Thursday, 7 April 2011

Bruce Duffy: The World As I Found It

Finished this earlier this week, Bruce Duffy's novelisation of the life of Ludwig Wittgenstein, Bertrand Russell and G.E. Moore, and enjoyed it so much I'm now diving into the real thing, sort of. Or rather, slowly: now on Ray Monk's How to Read Wittgenstein. There's enough quotes of Wittgenstein himself in the Monk, so almost there. Next, as recommended by a friend of mine, I'll try Wittgenstein's Culture and Value, apparently aphoristic nuggets on music, literature and assorted cultural topics. Not sure how that sits with the understanding I have of his philosophy, whereby "What can be said can be said clearly; and wherefore one cannot speak thereof one must be silent", but I'm very much a novice at this stage, led - kindly and with much patience - by Monk's helpful hand.

But first to Duffy's book. Written in 1987, The World As I Found It follows the relationship between the three aforementioned philosophers, from the turn of the century through two world wars and various philosophical upheavals. The focus is mostly on Wittgenstein, whose life was certainly the oddest and most deserving of fiction, although Russell's comes a decent second. With Wittgenstein we learn of his tyrannical father and his multiple suicide brothers, the family's position in Viennese high society, his problematic relationship with his Jewish past. Duffy was particularly good at setting the scene of fin-de-siecle Vienna, surely a fascinating period, of which I'd be interested to learn more - perhaps from Allan S Janik's Wittgenstein's Vienna. Contemporary Cambridge is equally well drawn, particuarly the air of intellectual squabble taking place between Russell and Moore, and Russell and the arrogant fops that hang off Russell's mistress Ottoline.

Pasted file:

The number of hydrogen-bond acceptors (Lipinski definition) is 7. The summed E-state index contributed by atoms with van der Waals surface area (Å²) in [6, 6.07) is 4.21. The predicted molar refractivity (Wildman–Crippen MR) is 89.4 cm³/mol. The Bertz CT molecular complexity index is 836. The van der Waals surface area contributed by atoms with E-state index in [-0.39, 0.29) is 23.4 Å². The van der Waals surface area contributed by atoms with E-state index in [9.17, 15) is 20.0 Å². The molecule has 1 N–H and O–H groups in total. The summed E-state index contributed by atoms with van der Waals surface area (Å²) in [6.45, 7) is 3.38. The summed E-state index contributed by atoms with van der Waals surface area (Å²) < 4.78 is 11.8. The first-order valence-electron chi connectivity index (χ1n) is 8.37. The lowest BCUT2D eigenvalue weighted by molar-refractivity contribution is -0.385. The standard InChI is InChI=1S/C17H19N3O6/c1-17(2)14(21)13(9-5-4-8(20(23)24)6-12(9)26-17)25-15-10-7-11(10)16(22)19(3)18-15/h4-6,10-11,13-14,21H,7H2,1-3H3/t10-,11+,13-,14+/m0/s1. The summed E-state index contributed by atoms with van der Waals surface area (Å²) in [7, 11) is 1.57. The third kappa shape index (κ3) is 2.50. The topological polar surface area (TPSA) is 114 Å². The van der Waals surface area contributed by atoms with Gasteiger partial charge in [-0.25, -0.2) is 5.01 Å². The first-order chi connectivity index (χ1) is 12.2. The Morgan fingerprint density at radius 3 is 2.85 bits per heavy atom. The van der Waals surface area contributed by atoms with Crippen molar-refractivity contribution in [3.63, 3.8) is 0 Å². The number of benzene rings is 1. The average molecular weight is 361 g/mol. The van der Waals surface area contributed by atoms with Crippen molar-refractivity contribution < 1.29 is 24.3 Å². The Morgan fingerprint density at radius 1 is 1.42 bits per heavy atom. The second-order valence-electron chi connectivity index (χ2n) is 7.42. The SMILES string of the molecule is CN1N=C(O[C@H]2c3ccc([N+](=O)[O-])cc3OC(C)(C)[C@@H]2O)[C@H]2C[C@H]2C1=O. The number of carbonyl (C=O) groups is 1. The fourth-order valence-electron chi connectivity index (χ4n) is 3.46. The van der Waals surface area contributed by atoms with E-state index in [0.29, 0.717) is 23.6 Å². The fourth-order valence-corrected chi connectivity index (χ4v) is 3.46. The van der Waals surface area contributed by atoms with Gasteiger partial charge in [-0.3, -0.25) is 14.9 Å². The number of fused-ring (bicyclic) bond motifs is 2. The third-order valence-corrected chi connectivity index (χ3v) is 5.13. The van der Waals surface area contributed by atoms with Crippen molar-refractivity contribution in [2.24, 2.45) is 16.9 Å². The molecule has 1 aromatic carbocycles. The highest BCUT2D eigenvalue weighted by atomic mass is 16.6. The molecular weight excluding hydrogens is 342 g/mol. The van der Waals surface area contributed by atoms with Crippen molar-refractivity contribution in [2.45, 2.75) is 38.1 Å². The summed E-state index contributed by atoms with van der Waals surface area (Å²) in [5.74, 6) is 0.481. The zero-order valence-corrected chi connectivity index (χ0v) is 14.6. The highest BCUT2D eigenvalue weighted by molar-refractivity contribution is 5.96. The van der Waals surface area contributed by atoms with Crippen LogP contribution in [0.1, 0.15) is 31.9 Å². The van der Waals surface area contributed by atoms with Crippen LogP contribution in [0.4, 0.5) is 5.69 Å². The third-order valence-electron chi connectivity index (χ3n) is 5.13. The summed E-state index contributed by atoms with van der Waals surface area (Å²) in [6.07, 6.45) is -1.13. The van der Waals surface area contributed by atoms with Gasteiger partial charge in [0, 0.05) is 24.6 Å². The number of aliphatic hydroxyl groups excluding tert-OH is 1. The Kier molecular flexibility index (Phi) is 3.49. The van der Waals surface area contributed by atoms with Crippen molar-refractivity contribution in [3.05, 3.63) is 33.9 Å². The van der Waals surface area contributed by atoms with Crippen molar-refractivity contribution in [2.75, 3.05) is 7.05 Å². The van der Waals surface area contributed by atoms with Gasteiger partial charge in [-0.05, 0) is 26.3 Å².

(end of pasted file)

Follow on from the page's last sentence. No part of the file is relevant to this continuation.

Wittgenstein's life and career(s) remains the focus of the book however, from his academic beginnings in Cambridge through the trenches of WWI, school teaching in the backwoods of rural Austria, architecture (touched on very briefly here) and his odd later years. All of this is expertly handled by Duffy and I was hooked throughout. I'd like to learn more of the house he built for his sister Gretl in Vienna, now the Bulgarian Embassy.
This clearly corresponds to The Cone in Bernhard's Correction, and readers of that book will see many other connections between Wittgenstein and Roithamer, and I'll be reading Bernhard's Wittgenstein's Nephew too. I was disappointed that Max, Wittgenstein's savant-like friend, was not a real figure, so well is he depicted, but the conclusion gave that fact away. Knowing nothing of Wittgenstein I think was an advantage, as I might have been frustrated with Duffy's use of facts where and when it pleased him, but, as he eloquently states in the book's postscript, he ably demonstrates his decision which, given Wittgenstein's interest in such issues, seems an appropriate approach. Duffy is currently completing a similar "fictional biography" on the life of Rimbaud which I am anxious to read.
I also intend to read more of the How To Read Series. Monk is a brilliant guide, having also written the first biography of Wittgenstein, which incidentally came a year or so after Duffy's biographical novel, amazed it took so long, given his life! Anyway, this seems a better introductory series than the idiots guides and whatnot, so you look less like an idiot, while remaining sufficiently an idiot as to need help accessing the genuine article.

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